Published: Jan 1974
| ||Format||Pages||Price|| |
|PDF (628K)||12||$25||  ADD TO CART|
|Complete Source PDF (9.3M)||12||$104||  ADD TO CART|
Converted reformer gas on the shell side of a heat exchanger was cooled by water on the tube side. In addition to hydrogen and nitrogen, the gas contained substantial quantities of CO2 and water vapor. The tubes were integral finned of C-steel. Condensate from the gas stream filled the space between fins, while CO2 from the stream dissolved into the water. Maximum gas velocity was of the order of 150 ft/s.
In the areas of highest gas velocity the fins had disappeared completely. In more or less stagnant gas areas the fins were corroded but still present, attack in intermediate areas ranging between the two extremes. The difference in corrosive attack between various areas clearly demonstrates the relatively modest effect of pure corrosion under these circumstances. On the other hand, the maximum velocity is about half the threshold velocity cited in the literature for steel. The synergistic effect of corrosion and erosion is therefore unmistakable. It may be assumed that impact of water droplets continuously removes the corrosion layer and thus accelerates the process.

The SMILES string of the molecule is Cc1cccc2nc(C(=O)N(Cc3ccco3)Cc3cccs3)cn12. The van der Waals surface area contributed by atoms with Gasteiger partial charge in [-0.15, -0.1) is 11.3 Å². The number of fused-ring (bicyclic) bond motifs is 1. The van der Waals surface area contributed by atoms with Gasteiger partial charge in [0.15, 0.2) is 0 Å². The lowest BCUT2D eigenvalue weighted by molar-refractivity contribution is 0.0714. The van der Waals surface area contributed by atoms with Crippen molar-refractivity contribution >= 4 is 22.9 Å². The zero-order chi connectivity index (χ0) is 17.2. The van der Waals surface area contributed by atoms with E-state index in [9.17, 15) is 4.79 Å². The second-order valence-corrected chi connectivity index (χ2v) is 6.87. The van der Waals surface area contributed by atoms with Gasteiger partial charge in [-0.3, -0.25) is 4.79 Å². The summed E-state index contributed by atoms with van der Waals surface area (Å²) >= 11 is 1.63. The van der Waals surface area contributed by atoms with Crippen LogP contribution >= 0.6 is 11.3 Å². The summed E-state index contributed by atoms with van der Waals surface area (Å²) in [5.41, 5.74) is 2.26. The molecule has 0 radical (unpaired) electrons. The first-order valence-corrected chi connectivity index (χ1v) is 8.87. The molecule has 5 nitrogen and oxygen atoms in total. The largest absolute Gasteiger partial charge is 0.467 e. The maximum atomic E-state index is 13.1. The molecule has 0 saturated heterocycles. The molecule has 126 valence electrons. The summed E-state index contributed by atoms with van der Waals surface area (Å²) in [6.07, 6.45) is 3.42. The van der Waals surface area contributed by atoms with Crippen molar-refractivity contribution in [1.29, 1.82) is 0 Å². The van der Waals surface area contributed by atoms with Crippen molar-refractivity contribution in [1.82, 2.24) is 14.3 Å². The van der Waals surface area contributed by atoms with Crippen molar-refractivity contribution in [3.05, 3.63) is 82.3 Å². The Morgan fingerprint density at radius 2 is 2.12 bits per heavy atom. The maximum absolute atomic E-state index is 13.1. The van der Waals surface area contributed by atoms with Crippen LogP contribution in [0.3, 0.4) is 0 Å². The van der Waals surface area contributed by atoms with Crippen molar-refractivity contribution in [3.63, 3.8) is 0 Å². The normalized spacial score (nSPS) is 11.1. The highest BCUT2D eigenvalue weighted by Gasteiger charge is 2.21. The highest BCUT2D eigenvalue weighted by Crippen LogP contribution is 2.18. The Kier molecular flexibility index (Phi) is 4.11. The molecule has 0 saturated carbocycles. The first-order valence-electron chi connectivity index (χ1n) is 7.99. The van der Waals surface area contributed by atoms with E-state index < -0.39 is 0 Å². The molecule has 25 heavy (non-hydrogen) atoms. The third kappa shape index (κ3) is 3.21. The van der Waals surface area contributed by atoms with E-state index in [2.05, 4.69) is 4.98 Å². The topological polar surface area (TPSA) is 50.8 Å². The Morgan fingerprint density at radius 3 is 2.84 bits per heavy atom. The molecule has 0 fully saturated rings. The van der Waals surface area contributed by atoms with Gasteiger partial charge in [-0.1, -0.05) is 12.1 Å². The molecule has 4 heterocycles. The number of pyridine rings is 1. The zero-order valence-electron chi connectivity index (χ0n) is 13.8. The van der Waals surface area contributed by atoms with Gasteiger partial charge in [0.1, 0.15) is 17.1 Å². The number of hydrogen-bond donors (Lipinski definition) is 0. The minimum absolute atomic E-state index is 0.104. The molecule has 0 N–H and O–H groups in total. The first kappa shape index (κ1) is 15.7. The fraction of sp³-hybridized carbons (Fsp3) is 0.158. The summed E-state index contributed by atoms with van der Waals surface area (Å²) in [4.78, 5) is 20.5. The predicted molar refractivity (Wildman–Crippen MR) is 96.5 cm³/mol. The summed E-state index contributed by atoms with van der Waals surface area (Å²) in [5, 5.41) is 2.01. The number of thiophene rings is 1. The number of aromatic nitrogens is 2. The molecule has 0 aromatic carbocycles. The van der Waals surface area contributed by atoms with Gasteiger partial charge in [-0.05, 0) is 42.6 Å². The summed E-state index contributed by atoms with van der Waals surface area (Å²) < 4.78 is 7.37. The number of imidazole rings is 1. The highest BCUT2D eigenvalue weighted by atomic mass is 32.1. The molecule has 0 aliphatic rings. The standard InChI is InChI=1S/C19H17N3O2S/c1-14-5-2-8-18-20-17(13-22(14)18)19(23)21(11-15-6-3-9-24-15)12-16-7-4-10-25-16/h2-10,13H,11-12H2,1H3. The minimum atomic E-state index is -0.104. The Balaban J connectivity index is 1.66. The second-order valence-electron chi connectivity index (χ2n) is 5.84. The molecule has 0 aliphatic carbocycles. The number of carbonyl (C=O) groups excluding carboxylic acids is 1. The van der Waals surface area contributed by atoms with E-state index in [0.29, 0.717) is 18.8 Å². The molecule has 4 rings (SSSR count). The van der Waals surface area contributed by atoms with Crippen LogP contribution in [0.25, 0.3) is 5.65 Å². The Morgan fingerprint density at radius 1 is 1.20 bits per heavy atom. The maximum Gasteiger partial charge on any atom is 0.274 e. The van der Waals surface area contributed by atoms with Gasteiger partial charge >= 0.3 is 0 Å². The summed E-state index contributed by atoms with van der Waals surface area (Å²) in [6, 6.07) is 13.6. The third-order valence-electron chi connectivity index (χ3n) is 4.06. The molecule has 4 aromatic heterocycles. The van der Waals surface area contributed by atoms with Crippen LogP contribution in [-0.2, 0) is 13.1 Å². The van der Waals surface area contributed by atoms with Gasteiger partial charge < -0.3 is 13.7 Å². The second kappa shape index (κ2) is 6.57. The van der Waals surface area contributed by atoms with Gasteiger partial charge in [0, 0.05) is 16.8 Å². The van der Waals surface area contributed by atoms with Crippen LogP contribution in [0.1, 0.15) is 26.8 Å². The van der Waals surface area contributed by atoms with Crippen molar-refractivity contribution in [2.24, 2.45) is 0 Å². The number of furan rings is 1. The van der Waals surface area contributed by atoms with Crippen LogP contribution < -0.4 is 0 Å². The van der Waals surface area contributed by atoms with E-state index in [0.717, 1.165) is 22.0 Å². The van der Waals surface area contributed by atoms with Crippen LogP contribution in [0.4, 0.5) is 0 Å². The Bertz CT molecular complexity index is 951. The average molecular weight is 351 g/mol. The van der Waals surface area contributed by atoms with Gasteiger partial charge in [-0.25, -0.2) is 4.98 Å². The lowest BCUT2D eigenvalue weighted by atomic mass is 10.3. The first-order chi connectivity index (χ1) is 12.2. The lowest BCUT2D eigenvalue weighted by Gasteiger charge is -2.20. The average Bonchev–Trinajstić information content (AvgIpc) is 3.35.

The corrosive effect of CO2 at ambient temperatures is often belittled, but should not be, especially when assisted by high-velocity gas.
Incidentally, the use of finned tubing in an environment producing condensate is absurd since condensation removes any heat-transfer advantage of the fins. Recalculation in fact showed that the fins were unnecessary.
erosion, corrosion, carbon steels, velocity, carbon dioxide, temperature
Van der Horst, JMA
President, Surface Research Inc., Olean, N. Y.
Senior process engineer, H. E. Wiese, Inc., Baton Rouge, La.
Paper ID: STP32216S